Q: How can you tell if your organization is succeeding with defect reduction efforts?
A: To assess whether your organization is succeeding with defect reduction efforts, you should look for two things:
1. A reduction in defects per unit (DPU). DPU is calculated by dividing the number of defects by the number of units produced.
2. An increase in the percentage of defect-free units produced. If there is an increase in the number of defect-free units produced compared to the number of defective units produced, then you are likely succeeding at reducing defects.
Q: What are the most common types of defects that occur in Lean Six Sigma projects, and what causes these problems to happen more frequently than others?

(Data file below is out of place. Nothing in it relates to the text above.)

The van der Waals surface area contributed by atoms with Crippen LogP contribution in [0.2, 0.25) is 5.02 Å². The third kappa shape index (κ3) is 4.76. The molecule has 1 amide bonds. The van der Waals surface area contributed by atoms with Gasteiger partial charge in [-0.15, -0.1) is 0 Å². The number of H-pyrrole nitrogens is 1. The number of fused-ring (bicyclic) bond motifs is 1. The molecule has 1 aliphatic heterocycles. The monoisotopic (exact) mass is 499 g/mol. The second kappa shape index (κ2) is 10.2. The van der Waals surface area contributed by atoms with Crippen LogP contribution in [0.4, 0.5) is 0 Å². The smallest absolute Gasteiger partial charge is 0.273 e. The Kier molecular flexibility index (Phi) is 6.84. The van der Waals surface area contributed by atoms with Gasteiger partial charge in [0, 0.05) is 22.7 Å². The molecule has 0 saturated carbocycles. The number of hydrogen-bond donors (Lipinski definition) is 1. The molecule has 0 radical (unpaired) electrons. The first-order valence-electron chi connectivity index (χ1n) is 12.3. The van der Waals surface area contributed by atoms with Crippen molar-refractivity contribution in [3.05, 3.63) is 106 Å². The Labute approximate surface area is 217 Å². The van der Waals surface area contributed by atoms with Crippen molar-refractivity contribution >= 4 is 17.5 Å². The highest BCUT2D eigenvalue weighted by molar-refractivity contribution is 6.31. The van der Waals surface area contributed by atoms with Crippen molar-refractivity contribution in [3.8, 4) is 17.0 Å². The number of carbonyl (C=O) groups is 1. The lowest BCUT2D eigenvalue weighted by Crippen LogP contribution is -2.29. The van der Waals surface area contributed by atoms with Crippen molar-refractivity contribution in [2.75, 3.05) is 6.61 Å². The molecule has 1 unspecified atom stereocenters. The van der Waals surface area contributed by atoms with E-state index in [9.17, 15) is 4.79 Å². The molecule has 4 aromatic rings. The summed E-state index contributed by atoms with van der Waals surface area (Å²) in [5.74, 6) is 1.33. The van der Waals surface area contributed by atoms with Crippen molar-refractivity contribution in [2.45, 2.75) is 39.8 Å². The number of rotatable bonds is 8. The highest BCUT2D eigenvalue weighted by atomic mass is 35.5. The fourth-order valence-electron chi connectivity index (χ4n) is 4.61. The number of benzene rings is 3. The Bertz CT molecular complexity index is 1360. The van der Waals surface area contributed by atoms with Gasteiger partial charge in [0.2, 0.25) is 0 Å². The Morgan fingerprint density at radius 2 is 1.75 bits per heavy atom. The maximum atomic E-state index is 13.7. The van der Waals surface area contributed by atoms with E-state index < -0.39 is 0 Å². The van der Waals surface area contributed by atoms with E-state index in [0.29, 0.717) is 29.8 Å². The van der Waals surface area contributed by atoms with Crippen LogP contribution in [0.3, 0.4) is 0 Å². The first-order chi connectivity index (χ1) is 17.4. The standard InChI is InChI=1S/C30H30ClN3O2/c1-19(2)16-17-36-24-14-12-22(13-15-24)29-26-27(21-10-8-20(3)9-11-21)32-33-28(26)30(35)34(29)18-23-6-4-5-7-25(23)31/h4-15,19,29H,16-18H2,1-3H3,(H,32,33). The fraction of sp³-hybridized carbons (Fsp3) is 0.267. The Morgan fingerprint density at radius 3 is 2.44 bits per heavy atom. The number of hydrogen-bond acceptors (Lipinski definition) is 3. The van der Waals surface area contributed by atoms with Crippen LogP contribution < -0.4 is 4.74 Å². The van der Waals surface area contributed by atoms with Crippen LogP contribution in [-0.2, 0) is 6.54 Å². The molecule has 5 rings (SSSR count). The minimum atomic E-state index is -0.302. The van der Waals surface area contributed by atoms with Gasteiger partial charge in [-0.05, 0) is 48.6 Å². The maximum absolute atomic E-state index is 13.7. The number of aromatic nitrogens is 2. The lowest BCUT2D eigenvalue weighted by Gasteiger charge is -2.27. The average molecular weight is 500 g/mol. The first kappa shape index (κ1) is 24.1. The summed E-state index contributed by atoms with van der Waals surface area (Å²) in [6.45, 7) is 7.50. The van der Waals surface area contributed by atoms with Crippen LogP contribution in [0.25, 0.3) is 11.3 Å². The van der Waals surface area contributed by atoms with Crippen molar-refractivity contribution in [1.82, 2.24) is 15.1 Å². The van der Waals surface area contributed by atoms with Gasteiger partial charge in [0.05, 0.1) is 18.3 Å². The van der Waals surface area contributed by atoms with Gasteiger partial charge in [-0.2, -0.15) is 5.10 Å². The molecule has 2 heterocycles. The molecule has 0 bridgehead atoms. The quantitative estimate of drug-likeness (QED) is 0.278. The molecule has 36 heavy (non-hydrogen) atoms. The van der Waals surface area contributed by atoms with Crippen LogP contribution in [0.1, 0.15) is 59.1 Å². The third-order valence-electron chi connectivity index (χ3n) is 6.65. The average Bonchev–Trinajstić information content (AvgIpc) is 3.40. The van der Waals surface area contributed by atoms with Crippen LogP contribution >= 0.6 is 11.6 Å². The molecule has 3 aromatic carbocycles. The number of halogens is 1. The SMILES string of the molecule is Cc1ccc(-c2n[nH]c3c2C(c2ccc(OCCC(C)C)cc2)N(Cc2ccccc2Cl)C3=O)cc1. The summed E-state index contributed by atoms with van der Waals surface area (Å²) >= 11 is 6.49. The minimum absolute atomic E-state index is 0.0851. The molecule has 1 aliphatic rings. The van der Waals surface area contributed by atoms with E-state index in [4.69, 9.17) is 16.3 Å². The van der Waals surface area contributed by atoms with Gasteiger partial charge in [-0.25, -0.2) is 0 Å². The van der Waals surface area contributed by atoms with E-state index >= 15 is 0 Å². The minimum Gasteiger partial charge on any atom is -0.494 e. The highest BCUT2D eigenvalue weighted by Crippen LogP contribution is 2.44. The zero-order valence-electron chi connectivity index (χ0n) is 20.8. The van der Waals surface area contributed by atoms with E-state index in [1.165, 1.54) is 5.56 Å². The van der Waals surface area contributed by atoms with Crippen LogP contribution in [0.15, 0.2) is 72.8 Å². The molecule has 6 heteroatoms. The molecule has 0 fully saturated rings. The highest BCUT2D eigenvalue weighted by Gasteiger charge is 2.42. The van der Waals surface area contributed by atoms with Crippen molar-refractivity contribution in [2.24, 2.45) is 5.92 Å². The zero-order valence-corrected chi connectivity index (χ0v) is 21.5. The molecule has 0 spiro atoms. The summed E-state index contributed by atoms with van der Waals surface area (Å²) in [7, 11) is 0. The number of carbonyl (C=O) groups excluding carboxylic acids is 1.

A: There are a lot of different types of defects that can occur in Lean Six Sigma projects, but the most common are those that involve data collection and analysis.
There are several reasons for this, including:
1. Data collection and analysis is often done manually, which means it’s vulnerable to human error
2. The data may be collected incorrectly or incompletely by the people who collect it
3. Management doesn’t always understand the importance of data collection, so they don’t always prioritize it as much as they should.
A Concept to Make Every Business Better
This defect reduction concept should not be foreign to anyone in the business world today. While achieving the desired percentage rate can take some time and effort, the overall concept is simple, and the question of whether or nor your company needs to consider such efforts is a no-brainer: regardless of the industry you are in, your business should always be striving to reduce defects in order to simply become better.« Back to Dictionary Index